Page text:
The hits stopped cold. What followed was electro-therapy for depression and alcoholism and a long stint detailing cars at a Sydney dealer.
But by 2001, he was homeless, first living in his Mini Minor car and then in a ticket booth at an oval next to St George’s Leagues Club.
He was rescued by Support Act Ltd, who found him government housing in Riverwood until his death in October 2010. Alberts Records paid for his funeral.
What went wrong: Didn’t sing on records (like that’s a rarity).
Milli Vanilli were a German R&B duo from Munich, who sold millions of records in the late ‘80s.
They were put together by German producer, songwriter and singer Frank Farian.
He sang on records by Boney M and Far Corporation (or got in session singers) but got good looking types to perform them live.
In this case he got hold of photogenic dancers and models Fab Morvan and Rob Pilatus, who won a Grammy for best new artist in February 1990.
Later in the year while performing their giant hit ‘Girl You Know It’s True’ at the MTV Awards, the backing track had a technical hurl and got stuck on repeat.
No one at the concert cared in all the lighting screaming and smoke, but the mainstream media called them frauds (even though it was a common occurrence in pop music), and turned it into a giant scandal.
Farian admitted the pair hadn’t even sung on the records, and their Grammy was grim-facedly revoked.
They moved to LA but two albums under the name Rob & Fab stiffed.
In 1998 a Milli Vanilli comeback album titled Back And In Attack was scrapped after Pilatus died aged 32.
He had turned to drugs and crime, jailed for three months for a series of assaults and robberies, and died of an accidental overdose.
What went wrong: Got all Bushed up.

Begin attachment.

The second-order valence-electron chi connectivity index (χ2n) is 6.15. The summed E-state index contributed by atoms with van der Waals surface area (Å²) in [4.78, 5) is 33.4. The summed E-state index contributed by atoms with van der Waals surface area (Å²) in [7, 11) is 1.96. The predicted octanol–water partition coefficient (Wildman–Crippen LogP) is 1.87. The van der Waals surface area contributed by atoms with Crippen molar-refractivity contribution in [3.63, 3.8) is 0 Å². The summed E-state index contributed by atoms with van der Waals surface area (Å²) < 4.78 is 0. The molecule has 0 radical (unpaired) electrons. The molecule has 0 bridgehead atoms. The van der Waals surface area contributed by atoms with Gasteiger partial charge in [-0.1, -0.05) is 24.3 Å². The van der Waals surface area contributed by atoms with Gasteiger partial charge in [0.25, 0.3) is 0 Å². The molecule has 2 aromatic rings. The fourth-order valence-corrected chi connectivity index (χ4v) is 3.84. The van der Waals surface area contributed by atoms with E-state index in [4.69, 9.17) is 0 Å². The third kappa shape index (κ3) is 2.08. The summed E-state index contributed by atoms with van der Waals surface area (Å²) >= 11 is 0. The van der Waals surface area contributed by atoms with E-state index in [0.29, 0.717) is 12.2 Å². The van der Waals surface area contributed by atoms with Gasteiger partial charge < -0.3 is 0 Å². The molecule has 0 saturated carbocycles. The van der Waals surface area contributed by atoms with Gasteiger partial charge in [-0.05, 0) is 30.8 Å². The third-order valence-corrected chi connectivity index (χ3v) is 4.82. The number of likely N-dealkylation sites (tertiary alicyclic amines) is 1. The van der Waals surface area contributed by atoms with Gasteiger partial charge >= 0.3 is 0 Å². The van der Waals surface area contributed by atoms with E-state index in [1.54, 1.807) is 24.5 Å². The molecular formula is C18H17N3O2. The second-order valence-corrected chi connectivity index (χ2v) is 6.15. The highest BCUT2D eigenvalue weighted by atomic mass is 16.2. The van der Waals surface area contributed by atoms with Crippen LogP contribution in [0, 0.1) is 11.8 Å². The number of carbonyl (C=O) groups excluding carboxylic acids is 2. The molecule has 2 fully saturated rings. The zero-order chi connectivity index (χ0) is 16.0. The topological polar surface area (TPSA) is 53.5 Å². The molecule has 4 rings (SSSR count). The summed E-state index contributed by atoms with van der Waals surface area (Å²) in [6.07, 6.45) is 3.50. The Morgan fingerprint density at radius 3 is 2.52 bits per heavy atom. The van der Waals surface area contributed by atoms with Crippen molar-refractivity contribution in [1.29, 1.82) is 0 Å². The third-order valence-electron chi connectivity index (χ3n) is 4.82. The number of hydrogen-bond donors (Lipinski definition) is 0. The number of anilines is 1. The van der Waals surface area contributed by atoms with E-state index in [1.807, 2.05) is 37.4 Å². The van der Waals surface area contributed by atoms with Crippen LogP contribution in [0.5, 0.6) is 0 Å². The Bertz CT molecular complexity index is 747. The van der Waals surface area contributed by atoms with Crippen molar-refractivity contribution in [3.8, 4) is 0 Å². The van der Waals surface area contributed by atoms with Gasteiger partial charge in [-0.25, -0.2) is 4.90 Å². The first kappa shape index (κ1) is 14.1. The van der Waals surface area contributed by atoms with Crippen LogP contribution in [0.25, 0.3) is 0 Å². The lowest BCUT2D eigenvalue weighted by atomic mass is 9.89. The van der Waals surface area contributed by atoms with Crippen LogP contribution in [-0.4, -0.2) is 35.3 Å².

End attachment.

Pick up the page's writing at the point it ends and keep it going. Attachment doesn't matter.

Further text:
In March 2003, just nine days before US-led allied forces invaded Iraq, the Dixie Chicks were playing London and feeling the anti-US sentiment especially against president George W. Bush.
Lead singer Natalie Maines announced from the stage, “Just so you know, we’re on the good side with y’all.
“We do not want this war, this violence, and we’re ashamed that the president of the United States is from Texas.”
Country music radio in America trashed their records and held listeners polls if they should ban their music.
Manes had to release two statements, The first was that as a mother “and proud American”, she felt there could be options considered before war.
That wasn’t enough to calm the waters and Maines had to follow with:
“As a concerned American citizen, I apologise to President Bush because my remark was disrespectful. I feel that whoever holds that office should be treated with the utmost respect.”
The band took a hiatus and didn’t tour the US for ten years. Many patriots still haven’t forgiven the trio.
What went wrong: Thought gay feelings didn’t matter.
Michelle Shocked had all the leanings of a left-wing progressive nui-country singer songwriter who admitted to having a lesbian encounter and was “honoured” to be an honorary lesbian.
She had apparently become a Born Again Christian, which is why an audience of many gays at a San Francisco club show in 2013 was stunned when during the encore, she yapped, “When they stop Prop 8 (California’s Proposition 8 outlawed gay marriage in that state) and force priests at gunpoint to marry gays, it will be the downfall of civilisation, and Jesus will come back.”
She challenged the crowd, “You are going to leave here and tell people, ‘Michelle Shocked said God hates f—-ts.'”
Bookings were cancelled, she lost her star status, and ended up releasing albums independently.
She said she had been misunderstood, that her comments were not reflecting her beliefs but that a lot of Christians thought so about the gay community, and she wished she’d made that distinction clearer.
What went wrong: Turned on the wrong switch.